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September 09 2011

via The goose-step : a study of American education

The Goose-step: A Study of American Education is a book, published in 1923, by the American novelist and muckraking journalist Upton Sinclair. It is an investigation into the consequences of plutocratic capitalist control of American colleges and universities. Sinclair writes, “Our educational system is not a public service, but an instrument of special privilege; its purpose is not to further the welfare of mankind, but merely to keep America capitalist." (p. 18)

The book is one of the “Dead Hand” series: six books Sinclair wrote on American institutions. The series also includes The Profits of Religion, The Brass Check (journalism), The Goslings (elementary and high school education), Mammonart (great literature, art and music) and Money Writes! (literature). The term “Dead Hand” criticizes Adam Smith’s concept that allowing an "invisible hand" of capitalist greed to shape economic relations provides the best result for society as a whole. [source: WP]


September 06 2011


The state debt crisis became visible in the Dubai crisis in November 2009, but it has unfolded since 2010 in the European periphery. The huge imbalances within the Euro zone, which have been working well for the German export economy, are pushing the states of the periphery into bankruptcy. The 'Euro crisis', which returns in short intervals, is not a currency crisis – in comparison, the Euro is to date more stable than the Deutsche Mark used to be, in relation to the US Dollar the Euro is overrated, and it becomes increasingly important as a global reserve currency. The 'Euro crisis' is a crisis of the European banks, of political governance and of the EU itself. In particular, it is the structure of the EU itself which aggravates the crisis. It is not designed for a common European welfare and fiscal policy; the ECB independently decides about monetary policy, and is focused exclusively upon the stability of the Euro. Therefore the crisis has so far been managed by 'shadow governments in Brussels' and a 'state of permanent emergency to rescue the Euro'. The main burden is on the ECB, which rescued the banks by buying their junk assets. It bought the state bonds of the over-indebted states (for what it's worth breaking a cherished taboo by this), and at the same time putting pressure on these states to cut their public expenditure. But first of all, by its interest rate policies, the ECB tries to prevent workers from struggling and obtaining higher wages.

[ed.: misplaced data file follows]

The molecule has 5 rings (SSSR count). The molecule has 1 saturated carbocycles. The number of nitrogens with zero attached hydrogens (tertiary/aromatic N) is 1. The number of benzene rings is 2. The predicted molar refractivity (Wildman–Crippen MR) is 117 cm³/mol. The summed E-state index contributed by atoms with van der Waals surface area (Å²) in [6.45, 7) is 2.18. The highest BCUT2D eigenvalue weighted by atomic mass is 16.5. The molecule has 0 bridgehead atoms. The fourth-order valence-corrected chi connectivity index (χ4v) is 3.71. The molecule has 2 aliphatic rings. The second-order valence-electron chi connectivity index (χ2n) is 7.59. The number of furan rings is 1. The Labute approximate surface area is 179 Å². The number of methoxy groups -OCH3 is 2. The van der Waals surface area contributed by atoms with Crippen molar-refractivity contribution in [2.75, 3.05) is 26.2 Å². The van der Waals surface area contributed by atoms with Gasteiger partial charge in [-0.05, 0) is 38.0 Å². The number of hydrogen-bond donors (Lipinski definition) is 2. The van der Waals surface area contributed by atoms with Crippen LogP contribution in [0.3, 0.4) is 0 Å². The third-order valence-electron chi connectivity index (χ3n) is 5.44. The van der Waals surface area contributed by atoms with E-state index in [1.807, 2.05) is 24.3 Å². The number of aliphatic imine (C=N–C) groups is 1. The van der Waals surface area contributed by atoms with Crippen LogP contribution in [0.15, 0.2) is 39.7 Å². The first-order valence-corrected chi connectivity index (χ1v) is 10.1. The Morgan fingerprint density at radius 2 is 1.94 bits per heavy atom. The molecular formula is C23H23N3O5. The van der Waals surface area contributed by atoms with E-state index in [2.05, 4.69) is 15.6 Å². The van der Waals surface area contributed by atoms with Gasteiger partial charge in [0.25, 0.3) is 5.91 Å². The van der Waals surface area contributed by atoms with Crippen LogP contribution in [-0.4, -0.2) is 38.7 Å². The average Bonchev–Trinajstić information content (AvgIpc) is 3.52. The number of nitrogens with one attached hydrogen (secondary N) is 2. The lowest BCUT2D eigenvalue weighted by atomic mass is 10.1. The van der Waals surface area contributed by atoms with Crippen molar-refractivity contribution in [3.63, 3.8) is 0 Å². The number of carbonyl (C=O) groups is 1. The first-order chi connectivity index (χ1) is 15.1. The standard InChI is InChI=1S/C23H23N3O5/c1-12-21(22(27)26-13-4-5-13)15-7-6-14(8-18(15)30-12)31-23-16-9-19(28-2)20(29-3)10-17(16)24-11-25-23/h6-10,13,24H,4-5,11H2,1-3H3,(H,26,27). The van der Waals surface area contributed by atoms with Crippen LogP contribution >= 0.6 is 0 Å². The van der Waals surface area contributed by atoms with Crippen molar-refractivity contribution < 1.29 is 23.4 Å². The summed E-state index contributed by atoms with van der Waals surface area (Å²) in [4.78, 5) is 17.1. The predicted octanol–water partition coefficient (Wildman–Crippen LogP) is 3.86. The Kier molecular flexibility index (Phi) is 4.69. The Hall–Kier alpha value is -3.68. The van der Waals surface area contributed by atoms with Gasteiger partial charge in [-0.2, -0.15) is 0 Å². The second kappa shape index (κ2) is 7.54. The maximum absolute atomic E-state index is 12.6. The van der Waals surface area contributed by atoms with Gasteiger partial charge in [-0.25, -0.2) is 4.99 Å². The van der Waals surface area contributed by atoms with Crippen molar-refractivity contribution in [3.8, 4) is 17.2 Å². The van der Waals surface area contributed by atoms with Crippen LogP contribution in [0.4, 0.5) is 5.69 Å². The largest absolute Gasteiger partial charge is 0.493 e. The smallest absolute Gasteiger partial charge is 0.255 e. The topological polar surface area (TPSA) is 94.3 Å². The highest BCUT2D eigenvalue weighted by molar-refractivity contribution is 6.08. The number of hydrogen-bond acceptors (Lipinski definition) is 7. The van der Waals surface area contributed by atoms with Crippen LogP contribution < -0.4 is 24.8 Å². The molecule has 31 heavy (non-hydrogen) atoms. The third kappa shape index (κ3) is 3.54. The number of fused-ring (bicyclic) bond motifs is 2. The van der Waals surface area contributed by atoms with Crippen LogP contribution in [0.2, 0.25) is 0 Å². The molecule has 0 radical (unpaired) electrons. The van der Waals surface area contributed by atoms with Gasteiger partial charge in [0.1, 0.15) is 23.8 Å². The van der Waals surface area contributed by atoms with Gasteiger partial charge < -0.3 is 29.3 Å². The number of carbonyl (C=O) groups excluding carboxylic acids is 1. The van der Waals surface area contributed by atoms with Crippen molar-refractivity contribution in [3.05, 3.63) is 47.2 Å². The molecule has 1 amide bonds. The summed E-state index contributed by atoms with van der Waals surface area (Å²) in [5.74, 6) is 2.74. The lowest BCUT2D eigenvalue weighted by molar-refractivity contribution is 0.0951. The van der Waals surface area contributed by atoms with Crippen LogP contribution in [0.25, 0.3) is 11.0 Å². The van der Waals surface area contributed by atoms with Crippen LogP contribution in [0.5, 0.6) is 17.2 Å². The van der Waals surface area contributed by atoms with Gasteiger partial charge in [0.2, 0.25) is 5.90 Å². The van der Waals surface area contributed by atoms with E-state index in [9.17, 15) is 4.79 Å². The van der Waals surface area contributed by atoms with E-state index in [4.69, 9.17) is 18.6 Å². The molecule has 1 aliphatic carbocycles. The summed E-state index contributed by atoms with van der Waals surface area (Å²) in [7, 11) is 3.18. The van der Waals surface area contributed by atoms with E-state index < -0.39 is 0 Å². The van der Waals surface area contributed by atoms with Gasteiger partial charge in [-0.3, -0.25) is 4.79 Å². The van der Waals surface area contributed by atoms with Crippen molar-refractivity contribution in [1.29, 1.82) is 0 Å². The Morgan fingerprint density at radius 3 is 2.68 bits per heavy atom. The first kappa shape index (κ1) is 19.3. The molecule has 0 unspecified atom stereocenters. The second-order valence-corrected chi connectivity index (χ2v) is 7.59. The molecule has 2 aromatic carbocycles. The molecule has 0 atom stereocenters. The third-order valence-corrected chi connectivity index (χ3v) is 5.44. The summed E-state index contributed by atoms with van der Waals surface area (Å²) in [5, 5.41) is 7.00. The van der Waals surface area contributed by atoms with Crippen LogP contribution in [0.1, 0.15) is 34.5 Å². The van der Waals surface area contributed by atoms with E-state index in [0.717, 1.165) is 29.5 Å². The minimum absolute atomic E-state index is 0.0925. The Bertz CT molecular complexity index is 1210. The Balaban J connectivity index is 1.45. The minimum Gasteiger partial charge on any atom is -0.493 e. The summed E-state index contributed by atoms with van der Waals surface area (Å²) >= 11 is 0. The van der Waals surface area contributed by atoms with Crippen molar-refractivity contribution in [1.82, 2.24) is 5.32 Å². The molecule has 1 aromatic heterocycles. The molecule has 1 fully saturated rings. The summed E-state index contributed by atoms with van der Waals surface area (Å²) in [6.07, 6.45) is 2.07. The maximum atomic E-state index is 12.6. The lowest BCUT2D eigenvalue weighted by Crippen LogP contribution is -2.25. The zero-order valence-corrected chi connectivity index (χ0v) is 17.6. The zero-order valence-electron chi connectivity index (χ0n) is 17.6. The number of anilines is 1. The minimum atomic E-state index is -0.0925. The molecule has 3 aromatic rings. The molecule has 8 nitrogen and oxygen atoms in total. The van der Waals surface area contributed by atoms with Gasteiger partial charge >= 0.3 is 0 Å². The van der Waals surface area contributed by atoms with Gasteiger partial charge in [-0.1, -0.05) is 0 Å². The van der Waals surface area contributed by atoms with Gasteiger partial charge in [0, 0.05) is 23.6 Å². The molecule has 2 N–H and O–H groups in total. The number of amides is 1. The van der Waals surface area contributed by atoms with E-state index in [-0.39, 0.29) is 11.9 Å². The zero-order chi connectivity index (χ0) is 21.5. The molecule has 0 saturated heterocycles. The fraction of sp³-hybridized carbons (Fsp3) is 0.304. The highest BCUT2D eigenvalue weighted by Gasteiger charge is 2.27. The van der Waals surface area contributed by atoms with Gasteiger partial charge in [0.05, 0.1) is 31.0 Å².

Wildcat.english – Movement in Spain – .... and all of a sudden everything became real - 2011-07-08
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